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Department of Theatre Studies


ACTitude: Improvisation techniques training program for mental health professionals

ACTitude project develops an innovative methodology based on improvisation techniques (Improv) to capacitate individual suffering from mental disorders to confront demonstrations of social rejection in form of verbal abuse and mockery to which they are being exposed so often in their day-to-day lives.

In contrast to traditional theatre, Improv is a method based on natural actions that surge during the performance. In Improv, there are no scripts- the latter are being created on the go through the interaction between the persons involved in the performance.

ACTitude Improv based training program provides professionals working with the target group with a tailor-made intervention process to empower the persons with mental illness to recognize when they are being subject to verbal abuse, to stand up for themselves, and respond to the offenders in real time in order to cut short the abuse.

The training program using elements of the 3rd generation psychological therapies and techniques applied in improvisational theatre is created jointly by the team of psychologists and researchers from the Dept. of Psychology of the University of Maribor (UM) and a transnational team of expert performers and trainers specialized in improvisation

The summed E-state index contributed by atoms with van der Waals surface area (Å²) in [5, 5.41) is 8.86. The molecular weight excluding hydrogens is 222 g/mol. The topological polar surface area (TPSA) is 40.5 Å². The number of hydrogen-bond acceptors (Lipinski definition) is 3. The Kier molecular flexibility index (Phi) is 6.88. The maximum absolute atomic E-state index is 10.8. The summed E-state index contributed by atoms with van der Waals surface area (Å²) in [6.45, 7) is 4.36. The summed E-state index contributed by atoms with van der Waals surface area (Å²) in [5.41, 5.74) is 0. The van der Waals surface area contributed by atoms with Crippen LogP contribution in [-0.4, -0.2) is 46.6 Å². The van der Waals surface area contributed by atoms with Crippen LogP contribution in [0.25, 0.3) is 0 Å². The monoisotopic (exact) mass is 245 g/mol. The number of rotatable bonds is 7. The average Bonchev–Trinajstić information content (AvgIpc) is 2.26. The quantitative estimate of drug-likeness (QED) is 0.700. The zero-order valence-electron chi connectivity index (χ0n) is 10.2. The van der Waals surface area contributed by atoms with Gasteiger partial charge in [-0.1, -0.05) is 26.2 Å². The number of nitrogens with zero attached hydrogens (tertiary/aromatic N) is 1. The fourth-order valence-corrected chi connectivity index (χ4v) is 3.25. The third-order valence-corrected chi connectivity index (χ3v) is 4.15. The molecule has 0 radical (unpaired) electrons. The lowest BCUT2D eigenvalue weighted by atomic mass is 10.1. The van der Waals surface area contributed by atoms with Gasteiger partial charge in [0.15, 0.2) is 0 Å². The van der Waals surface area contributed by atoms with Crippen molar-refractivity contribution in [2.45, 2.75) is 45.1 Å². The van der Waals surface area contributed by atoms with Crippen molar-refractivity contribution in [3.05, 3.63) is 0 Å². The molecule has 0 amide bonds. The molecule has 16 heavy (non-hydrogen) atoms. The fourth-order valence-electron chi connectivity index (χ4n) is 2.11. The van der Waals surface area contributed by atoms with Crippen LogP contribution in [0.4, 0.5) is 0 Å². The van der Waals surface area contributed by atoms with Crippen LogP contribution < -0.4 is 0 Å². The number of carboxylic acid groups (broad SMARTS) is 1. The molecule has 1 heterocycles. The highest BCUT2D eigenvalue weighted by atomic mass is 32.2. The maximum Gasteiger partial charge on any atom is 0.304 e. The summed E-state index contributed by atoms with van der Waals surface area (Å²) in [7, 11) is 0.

Although people most often associate abuse with physical violence, it can come in many different forms including verbal abuse, a type of emotional abuse in which a person uses words, body language, or behavior to cause emotional pain or distress to another person. Although it is not physical and does not leave visible bruises, it is just as damaging and leaves emotional scars in the person subject to it.

Persons suffering from mental illness (PSMI) are one of the collectives most exposed and, at the same time most vulnerable, to open demonstrations of social rejection expressed verbally such as disrespectful comments, insults and mockery. Offenses may come from passers-by, co-workers, neighbors, and sometimes even from family members and persons considered friends. The victims of abuse think of themselves as of a lesser person and, most of the time, they accept the role of the victim and adopt a passive attitude given that they don’t know how to stop the abuse. But the consequences of the offense are not only hurt feelings and miserable self-esteem; they go as far as to constitute the primary obstacles to social inclusion which, in turn, is essential to advance in the recovery process.

There is a latent need for professional tools to conduct effective interventions with the clients of mental health services to:

a) Empower the latter to act in situations of social and community violence.

b) Mitigate the effects that continuous rejection, disrespect, and mockery have over the persons with severe and prolonged mental illness.